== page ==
That means you don't need a separate Echo device -- just connect your thermostat, enable the speaker and start asking Alexa questions.

Read our Ecobee SmartThermostat review.

 

Chris Monroe/CNET

The Amazon Echo Show 8 is Amazon's latest smart display. For $110, you get an eight-inch screen with the best resolution of any Echo Show yet, a camera shutter and all the smarts of previous Amazon smart displays.

The Echo Show 8 has a built-in Alexa speaker. That means you can use this smart display to ask your Alexa digital assistant to do your bidding, whether that be asking it to play music, relay the weather or just tell you a joke. And, since it's a smart display, it also offers advanced compatibility with Alexa-enabled security cameras.

Ask Alexa to "answer the front door" when someone rings your Ring Peephole Cam and you can see the live feed on your Show 8 -- and actually talk to the person, straight from the smart display.

Read our Amazon Echo Show 8 review.

 

Chris Monroe/CNET

August's Wi-Fi Smart Lock is a great smart lock. It retrofits to most standard deadbolts, so you don't have to deal with a complicated installation. The built-in Wi-Fi makes it possible to access and control your smart lock remotely via the Android or iOS app without needing an August Connect module.

This product comes with an open/close sensor, too -- called DoorSense -- that attaches to the door where your Wi-Fi Smart Lock is installed. That way, the app can not only tell you whether the door is locked or unlocked, but also if the door is open or closed. 

The August Wi-Fi Smart Lock is an Alexa compatible device, so you can lock and unlock your door from an Alexa-enabled smart speaker using your voice.

Read our August Wi-Fi Smart Lock review.

 

Chris Monroe/CNET

SimpliSafe is a solid DIY home security system with a ton of accessories, so you can scale the system up as needed. The starter kit costs $160 for the hub, keypad, entry sensors and motion sensor. 

SimpliSafe also works with Alexa, so you can arm the system and check its status with simple voice commands.

SimpliSafe doesn't require a contract, but monthly fees start at $15 to access the app and go up to $25 if you want professional monitoring.

Read our SimpliSafe review.

 

Tyler Lizenby/CNET

The latest version of the Philips Hue White LED smart bulb works with ZigBee and Bluetooth. The addition of Bluetooth is significant for Philips Hue, because it means you don't need a Philips hub to get these smart bulbs to work.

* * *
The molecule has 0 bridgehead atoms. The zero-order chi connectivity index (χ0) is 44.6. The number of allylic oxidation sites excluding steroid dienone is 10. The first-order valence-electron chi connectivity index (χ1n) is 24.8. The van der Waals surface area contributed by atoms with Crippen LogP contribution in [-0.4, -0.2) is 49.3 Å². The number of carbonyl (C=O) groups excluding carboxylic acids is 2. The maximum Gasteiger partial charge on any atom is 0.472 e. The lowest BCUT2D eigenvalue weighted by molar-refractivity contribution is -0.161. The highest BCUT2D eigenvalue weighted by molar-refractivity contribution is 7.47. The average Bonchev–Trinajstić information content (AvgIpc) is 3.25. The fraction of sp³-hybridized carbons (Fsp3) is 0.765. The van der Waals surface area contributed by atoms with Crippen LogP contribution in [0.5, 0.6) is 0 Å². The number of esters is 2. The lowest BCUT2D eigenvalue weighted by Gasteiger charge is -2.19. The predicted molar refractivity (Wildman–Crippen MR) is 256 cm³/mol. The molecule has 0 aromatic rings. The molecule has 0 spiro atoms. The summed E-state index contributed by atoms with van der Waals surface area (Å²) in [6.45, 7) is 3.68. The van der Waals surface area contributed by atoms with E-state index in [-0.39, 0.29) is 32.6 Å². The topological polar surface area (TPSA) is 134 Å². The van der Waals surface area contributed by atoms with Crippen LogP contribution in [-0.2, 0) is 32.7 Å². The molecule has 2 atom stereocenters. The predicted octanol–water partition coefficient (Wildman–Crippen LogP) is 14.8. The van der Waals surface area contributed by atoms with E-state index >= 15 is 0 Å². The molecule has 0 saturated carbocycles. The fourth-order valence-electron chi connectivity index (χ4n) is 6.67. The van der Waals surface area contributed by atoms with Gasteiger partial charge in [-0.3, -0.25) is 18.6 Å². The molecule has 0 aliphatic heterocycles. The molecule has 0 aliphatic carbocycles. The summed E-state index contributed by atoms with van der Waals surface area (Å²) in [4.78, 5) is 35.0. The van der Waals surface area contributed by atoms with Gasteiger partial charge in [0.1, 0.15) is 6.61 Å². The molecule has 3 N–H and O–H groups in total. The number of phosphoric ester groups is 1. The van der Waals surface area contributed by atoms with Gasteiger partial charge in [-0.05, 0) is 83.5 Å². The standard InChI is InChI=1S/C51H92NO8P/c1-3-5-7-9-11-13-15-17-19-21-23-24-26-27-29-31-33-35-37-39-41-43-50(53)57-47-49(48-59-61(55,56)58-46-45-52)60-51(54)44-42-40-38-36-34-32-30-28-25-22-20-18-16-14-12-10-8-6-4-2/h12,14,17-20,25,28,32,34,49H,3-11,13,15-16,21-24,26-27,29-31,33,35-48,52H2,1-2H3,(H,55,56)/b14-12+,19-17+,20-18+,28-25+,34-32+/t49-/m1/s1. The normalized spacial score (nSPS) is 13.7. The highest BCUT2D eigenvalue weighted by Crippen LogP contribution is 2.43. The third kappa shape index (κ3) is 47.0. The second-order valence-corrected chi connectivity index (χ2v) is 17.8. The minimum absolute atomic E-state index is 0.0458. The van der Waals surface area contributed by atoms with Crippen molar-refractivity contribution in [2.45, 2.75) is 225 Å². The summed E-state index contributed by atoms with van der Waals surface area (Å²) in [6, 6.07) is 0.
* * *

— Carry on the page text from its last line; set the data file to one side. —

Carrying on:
Instead, the smart bulbs connect directly to your phone -- and they work with Alexa voice commands. Ask Alexa to turn on the living room lights, or dim the dining room smart lights to 70%. 

Philips Hue White LEDs cost just about $13 each, meaning you don't have to dish out a ton of cash for these straightforward Alexa-enabled bulbs.

Read our Philips Hue White LED article.

 

Chris Monroe/CNET

The TP-Link Kasa Smart Wi-Fi Plug Mini is a big name for a tiny smart plug that costs right around $12. A smart plug like this one connects via your Wi-Fi connection directly to a wall outlet and converts your nonsmart lamps, fans and other gadgets into smart devices.

Use the TP-Link app to connect and control devices -- or enlist Amazon Alexa and use your voice. Say, "Alexa, turn on the reading lamp" to get the Plug Mini smart plug to control the devices connected to it with ease.

Read our TP-Link Kasa Smart Wi-Fi Plug Mini review.

 

Chris Monroe/CNET

Sometimes the best products can be the ones that are most unexpected. And this small gadget is a huge delight. The Amazon Echo Flex is a tiny smart speaker that plugs directly into an outlet. For $25, it offers all the smarts of Alexa, plus a USB port for additional modules -- like a motion detector and night light.

As the name suggests, the Flex can fit many functions, helping to strengthen your home security and widen Alexa's range of hearing for when you need help in less central corners of your home.

The addition of a motion sensor also means Alexa can create automations based on your movement, switching on lights when you enter a room or delivering your morning news when you sit down for breakfast.

Read our Amazon Echo Flex review.

 

The Alexa landscape

Amazon's voice assistant makes it easier to control the devices in your home, set timers and find out how long your commute to the office will take. But privacy has become an increasing concern as smart speakers and displays grow in popularity.

Reports that Amazon keeps transcripts of your voice conversations, even after you've deleted the Alexa audio recordings, led to concerns over user privacy. Sen. Chris Coons, a Democrat from Delaware, wrote a letter to Amazon CEO Jeff Bezos seeking answers about Amazon's Alexa user data and how it's stored. Amazon has since introduced the "Alexa, delete everything I said today" feature. The tech giant says it's also working on new ways for customers to delete their transcripts.

For example, the Echo Show 8 comes with a built-in camera shutter, unlike earlier Echo Show devices.

Amazon isn't alone. Facebook, Google, Ring and other major tech companies have faced their own privacy issues, prompting questions about data usage. 

Fortunately Amazon and others appear to be working to win back our trust. Have these privacy concerns kept you from buying a voice assistant (Alexa or otherwise)? Weigh in in the comments section below.

Still have questions? Read more about Alexa.